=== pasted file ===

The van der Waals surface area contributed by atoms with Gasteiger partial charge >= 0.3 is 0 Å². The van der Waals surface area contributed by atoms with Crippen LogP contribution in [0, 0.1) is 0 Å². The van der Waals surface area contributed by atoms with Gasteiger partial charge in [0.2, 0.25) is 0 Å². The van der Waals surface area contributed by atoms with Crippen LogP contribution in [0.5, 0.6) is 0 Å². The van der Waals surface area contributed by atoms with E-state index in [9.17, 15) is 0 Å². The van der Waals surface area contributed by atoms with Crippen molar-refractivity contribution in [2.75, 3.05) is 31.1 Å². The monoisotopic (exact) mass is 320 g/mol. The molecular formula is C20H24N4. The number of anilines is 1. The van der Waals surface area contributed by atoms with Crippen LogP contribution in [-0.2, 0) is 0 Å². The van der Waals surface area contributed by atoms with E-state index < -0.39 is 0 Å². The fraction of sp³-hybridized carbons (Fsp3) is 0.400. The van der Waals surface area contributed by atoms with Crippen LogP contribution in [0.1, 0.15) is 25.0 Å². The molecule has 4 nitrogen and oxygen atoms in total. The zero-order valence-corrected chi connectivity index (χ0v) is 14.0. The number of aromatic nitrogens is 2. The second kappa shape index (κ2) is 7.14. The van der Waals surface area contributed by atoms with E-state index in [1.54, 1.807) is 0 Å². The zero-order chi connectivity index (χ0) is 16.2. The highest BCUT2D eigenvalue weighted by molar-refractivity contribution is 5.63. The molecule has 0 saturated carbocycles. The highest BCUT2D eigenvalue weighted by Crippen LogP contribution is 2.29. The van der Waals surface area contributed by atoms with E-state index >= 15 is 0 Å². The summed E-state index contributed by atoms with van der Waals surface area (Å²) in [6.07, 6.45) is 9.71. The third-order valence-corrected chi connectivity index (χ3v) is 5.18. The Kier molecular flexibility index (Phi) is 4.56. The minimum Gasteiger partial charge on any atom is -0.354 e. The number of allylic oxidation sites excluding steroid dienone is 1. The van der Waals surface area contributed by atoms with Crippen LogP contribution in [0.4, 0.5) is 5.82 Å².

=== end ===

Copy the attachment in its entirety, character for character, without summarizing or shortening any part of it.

The van der Waals surface area contributed by atoms with Gasteiger partial charge >= 0.3 is 0 Å². The van der Waals surface area contributed by atoms with Crippen LogP contribution in [0, 0.1) is 0 Å². The van der Waals surface area contributed by atoms with Gasteiger partial charge in [0.2, 0.25) is 0 Å². The van der Waals surface area contributed by atoms with Crippen LogP contribution in [0.5, 0.6) is 0 Å². The van der Waals surface area contributed by atoms with E-state index in [9.17, 15) is 0 Å². The van der Waals surface area contributed by atoms with Crippen molar-refractivity contribution in [2.75, 3.05) is 31.1 Å². The monoisotopic (exact) mass is 320 g/mol. The molecular formula is C20H24N4. The number of anilines is 1. The van der Waals surface area contributed by atoms with Crippen LogP contribution in [-0.2, 0) is 0 Å². The van der Waals surface area contributed by atoms with E-state index < -0.39 is 0 Å². The fraction of sp³-hybridized carbons (Fsp3) is 0.400. The van der Waals surface area contributed by atoms with Crippen LogP contribution in [0.1, 0.15) is 25.0 Å². The molecule has 4 nitrogen and oxygen atoms in total. The zero-order valence-corrected chi connectivity index (χ0v) is 14.0. The number of aromatic nitrogens is 2. The second kappa shape index (κ2) is 7.14. The van der Waals surface area contributed by atoms with E-state index in [1.54, 1.807) is 0 Å². The zero-order chi connectivity index (χ0) is 16.2. The highest BCUT2D eigenvalue weighted by molar-refractivity contribution is 5.63. The molecule has 0 saturated carbocycles. The highest BCUT2D eigenvalue weighted by Crippen LogP contribution is 2.29. The van der Waals surface area contributed by atoms with E-state index >= 15 is 0 Å². The summed E-state index contributed by atoms with van der Waals surface area (Å²) in [6.07, 6.45) is 9.71. The third-order valence-corrected chi connectivity index (χ3v) is 5.18. The Kier molecular flexibility index (Phi) is 4.56. The minimum Gasteiger partial charge on any atom is -0.354 e. The number of allylic oxidation sites excluding steroid dienone is 1. The van der Waals surface area contributed by atoms with Crippen LogP contribution in [0.4, 0.5) is 5.82 Å².